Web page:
Humbacks come in four different colors schemes ranging from white to gray to black to mottled. They also have distinctive patches of white on the underside of their flukes (tail), which are unique to the individual like a fingerprint is to a human. Humpbacks are known for having two blowholes and for sticking their tales out of the water and slapping them against the surface (known as “lobtailing”).
Sometimes sitting here at my desk, in Venice Ca, I forget how amazing the planet really is. Images like these from Africa, put the planets beauty back into perspective for me and inspire me to do more for the planet.
A report from the Internal Investigations Panel for World Bank found that the organization had been encouraging destructive logging of the world’s second largest forest. According to The Nation, “the Congo’s forests act as the planet’s second lung, counterpart to the rapidly dwindling Amazon.”
The Congo forest locks around 8% of the world’s carbon. Close to 40 million people depend on the Congo forest for medicine, food and shelter. Controlling the affect of rainfall over the North Atlantic, the Congo forest plays a huge part in the biodiversity of our planet. Over the past few years, with encouragement from the World Bank, timber firms have taken around one quarter of the forest, which is equal in size to the state of California.
In 2002, the World Bank entered the Democratic Republic of Congo with the thoughts of aiding in the country’s economic recovery after years of war. New forestry laws were created. However, the Internal Investigations Panel found that the new policies set in place by the bank were having an opposite effect – not just socially, but economically.
We are all aware of the humanitarian crisis taking place in Darfur. We know it began in back 2003 after Africans rebel groups The Sudanese Liberation Army (SLA) and the Justice and Equality Movement (JEM) attacked the Arab dominated government after years of marginalization and oppression. We also know that the government responded by backing an Arab militia, the Janjaweed, to burn down entire villages and commit atrocities on its African inhabitants. And we know the horrifying statistics: 2.5 million plus displaced; over 450,000 killed.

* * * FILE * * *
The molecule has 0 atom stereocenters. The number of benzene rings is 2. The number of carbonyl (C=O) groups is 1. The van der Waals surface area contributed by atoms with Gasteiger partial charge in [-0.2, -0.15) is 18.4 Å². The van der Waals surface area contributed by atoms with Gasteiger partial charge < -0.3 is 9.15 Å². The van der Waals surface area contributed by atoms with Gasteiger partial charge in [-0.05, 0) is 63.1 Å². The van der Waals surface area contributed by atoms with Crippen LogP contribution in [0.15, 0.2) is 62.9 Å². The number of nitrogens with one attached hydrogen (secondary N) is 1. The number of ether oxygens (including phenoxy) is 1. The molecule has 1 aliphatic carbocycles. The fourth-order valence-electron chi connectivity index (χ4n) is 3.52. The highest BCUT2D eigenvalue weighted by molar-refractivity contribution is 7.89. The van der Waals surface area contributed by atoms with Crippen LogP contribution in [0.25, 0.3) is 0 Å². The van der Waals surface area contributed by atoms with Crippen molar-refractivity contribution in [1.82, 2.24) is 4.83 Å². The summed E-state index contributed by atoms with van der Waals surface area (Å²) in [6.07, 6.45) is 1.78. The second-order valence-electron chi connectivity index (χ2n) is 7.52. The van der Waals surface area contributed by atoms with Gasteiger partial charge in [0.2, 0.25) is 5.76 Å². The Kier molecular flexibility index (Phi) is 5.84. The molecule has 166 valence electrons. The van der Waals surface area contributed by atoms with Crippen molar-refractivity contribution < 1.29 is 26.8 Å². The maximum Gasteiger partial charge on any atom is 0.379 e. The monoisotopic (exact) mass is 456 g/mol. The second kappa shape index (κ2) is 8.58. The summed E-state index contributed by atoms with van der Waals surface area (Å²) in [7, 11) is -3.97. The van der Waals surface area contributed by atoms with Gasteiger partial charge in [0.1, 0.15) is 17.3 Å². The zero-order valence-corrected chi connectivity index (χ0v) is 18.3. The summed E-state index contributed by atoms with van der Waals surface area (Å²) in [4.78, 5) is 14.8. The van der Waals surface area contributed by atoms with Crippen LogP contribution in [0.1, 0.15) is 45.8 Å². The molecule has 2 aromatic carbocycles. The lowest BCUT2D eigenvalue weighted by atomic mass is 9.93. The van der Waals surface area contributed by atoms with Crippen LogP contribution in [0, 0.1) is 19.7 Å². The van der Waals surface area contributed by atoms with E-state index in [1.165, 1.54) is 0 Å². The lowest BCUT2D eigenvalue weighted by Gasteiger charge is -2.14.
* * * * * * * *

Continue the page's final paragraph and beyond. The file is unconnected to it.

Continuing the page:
But what we may not know why this genocide is taking place.
Is it religious?
No. Of Sudan’s 40 million people, 70% are Sunni Muslim, 25% are Animist and 5% are Christian. However, both groups in the current conflict are black, indigenous and largely Muslim.
Is it political?
Yes. The factors behind the conflict are complex but political marginalization was a trigger. The Arab dominated government in Khartoum has long neglected its ethnic African population, which resulted in a lack of infrastructure such as schools, health services and roads.
Is there conflict over resources?
Yes. There has been a long tradition of rivalry between the African farmers to the South and Arab herders to the North. Environmental factors like drought and desertification has intensified this rivalry by placing more pressure on its inhabitants for land and water.
Recently I have been reading a lot about Carl Sagan and the things he spent his life on. He was an amazing man driven to waken all of us to the world we actually live in. Carl Sagan gave his last interview with Charlie rose on May 27th 1996. He discussed pseudo-science, religion, unfounded claims, his personal love affair with science and his struggle with myelodysplasia as well as other elements of his last book: The Demon-Haunted World. Carl lost his fight with myelodysplasia shortly after this interview on December 20, 1996.
Carl Sagan “Better the hard truth, I say, than the comforting fantasy. And in the final tolling it often turns out that the facts are more comforting than the fantasy.”
via wikipedia.org / Carl Edward Sagan, Ph.D. (November 9, 1934 – December 20, 1996) was an American astronomer, astrochemist, author, and highly successful popularizer of astronomy, astrophysics and other natural sciences. He pioneered exobiology and promoted the Search for Extra-Terrestrial Intelligence (SETI).